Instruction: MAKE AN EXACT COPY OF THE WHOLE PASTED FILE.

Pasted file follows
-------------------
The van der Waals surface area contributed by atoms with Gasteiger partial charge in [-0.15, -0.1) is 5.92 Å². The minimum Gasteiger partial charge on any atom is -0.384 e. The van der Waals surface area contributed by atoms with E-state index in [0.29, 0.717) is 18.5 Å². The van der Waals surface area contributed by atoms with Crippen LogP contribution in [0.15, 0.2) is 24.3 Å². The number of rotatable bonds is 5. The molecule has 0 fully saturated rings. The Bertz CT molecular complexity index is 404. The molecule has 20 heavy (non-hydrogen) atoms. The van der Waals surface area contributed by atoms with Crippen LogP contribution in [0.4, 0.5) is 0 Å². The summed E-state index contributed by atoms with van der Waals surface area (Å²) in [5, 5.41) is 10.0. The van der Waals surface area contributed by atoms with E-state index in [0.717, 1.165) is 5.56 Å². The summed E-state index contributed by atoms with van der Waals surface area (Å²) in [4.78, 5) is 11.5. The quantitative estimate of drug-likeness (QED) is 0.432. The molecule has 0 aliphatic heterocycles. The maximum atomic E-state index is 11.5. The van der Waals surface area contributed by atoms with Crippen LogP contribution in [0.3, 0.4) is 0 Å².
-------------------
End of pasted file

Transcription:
The van der Waals surface area contributed by atoms with Gasteiger partial charge in [-0.15, -0.1) is 5.92 Å². The minimum Gasteiger partial charge on any atom is -0.384 e. The van der Waals surface area contributed by atoms with E-state index in [0.29, 0.717) is 18.5 Å². The van der Waals surface area contributed by atoms with Crippen LogP contribution in [0.15, 0.2) is 24.3 Å². The number of rotatable bonds is 5. The molecule has 0 fully saturated rings. The Bertz CT molecular complexity index is 404. The molecule has 20 heavy (non-hydrogen) atoms. The van der Waals surface area contributed by atoms with Crippen LogP contribution in [0.4, 0.5) is 0 Å². The summed E-state index contributed by atoms with van der Waals surface area (Å²) in [5, 5.41) is 10.0. The van der Waals surface area contributed by atoms with E-state index in [0.717, 1.165) is 5.56 Å². The summed E-state index contributed by atoms with van der Waals surface area (Å²) in [4.78, 5) is 11.5. The quantitative estimate of drug-likeness (QED) is 0.432. The molecule has 0 aliphatic heterocycles. The maximum atomic E-state index is 11.5. The van der Waals surface area contributed by atoms with Crippen LogP contribution in [0.3, 0.4) is 0 Å².